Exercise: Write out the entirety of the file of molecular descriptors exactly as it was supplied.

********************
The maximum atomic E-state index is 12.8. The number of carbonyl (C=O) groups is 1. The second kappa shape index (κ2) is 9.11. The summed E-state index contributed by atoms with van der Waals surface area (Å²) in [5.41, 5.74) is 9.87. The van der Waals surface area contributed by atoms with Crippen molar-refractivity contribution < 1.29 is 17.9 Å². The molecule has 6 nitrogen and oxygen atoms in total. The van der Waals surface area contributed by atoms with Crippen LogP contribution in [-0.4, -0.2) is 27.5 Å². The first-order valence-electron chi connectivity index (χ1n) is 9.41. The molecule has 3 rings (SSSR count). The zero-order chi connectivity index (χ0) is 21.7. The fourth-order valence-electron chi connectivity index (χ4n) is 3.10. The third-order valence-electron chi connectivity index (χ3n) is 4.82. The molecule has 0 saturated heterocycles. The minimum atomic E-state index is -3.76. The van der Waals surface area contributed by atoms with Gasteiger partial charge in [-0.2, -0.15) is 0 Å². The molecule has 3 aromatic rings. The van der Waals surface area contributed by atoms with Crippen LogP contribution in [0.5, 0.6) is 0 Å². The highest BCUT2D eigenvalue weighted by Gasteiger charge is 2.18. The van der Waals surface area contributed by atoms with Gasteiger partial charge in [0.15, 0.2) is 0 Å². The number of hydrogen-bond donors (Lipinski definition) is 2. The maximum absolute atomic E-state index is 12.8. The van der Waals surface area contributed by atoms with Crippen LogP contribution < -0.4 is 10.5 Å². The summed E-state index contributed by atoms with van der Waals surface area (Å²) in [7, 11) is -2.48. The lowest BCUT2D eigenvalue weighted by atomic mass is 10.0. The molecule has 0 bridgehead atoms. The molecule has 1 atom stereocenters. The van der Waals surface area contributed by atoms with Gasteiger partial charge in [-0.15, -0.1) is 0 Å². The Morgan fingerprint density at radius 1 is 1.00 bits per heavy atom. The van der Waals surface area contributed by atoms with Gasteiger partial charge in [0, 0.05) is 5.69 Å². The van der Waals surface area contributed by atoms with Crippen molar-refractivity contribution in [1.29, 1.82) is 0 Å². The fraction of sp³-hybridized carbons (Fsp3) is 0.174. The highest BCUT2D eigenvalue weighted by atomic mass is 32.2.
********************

The maximum atomic E-state index is 12.8. The number of carbonyl (C=O) groups is 1. The second kappa shape index (κ2) is 9.11. The summed E-state index contributed by atoms with van der Waals surface area (Å²) in [5.41, 5.74) is 9.87. The van der Waals surface area contributed by atoms with Crippen molar-refractivity contribution < 1.29 is 17.9 Å². The molecule has 6 nitrogen and oxygen atoms in total. The van der Waals surface area contributed by atoms with Crippen LogP contribution in [-0.4, -0.2) is 27.5 Å². The first-order valence-electron chi connectivity index (χ1n) is 9.41. The molecule has 3 rings (SSSR count). The zero-order chi connectivity index (χ0) is 21.7. The fourth-order valence-electron chi connectivity index (χ4n) is 3.10. The third-order valence-electron chi connectivity index (χ3n) is 4.82. The molecule has 0 saturated heterocycles. The minimum atomic E-state index is -3.76. The van der Waals surface area contributed by atoms with Gasteiger partial charge in [-0.2, -0.15) is 0 Å². The molecule has 3 aromatic rings. The van der Waals surface area contributed by atoms with Crippen LogP contribution in [0.5, 0.6) is 0 Å². The highest BCUT2D eigenvalue weighted by Gasteiger charge is 2.18. The van der Waals surface area contributed by atoms with Gasteiger partial charge in [0.15, 0.2) is 0 Å². The number of hydrogen-bond donors (Lipinski definition) is 2. The maximum absolute atomic E-state index is 12.8. The van der Waals surface area contributed by atoms with Crippen LogP contribution < -0.4 is 10.5 Å². The summed E-state index contributed by atoms with van der Waals surface area (Å²) in [7, 11) is -2.48. The lowest BCUT2D eigenvalue weighted by atomic mass is 10.0. The molecule has 0 bridgehead atoms. The molecule has 1 atom stereocenters. The van der Waals surface area contributed by atoms with Gasteiger partial charge in [-0.15, -0.1) is 0 Å². The Morgan fingerprint density at radius 1 is 1.00 bits per heavy atom. The van der Waals surface area contributed by atoms with Gasteiger partial charge in [0, 0.05) is 5.69 Å². The van der Waals surface area contributed by atoms with Crippen molar-refractivity contribution in [1.29, 1.82) is 0 Å². The fraction of sp³-hybridized carbons (Fsp3) is 0.174. The highest BCUT2D eigenvalue weighted by atomic mass is 32.2.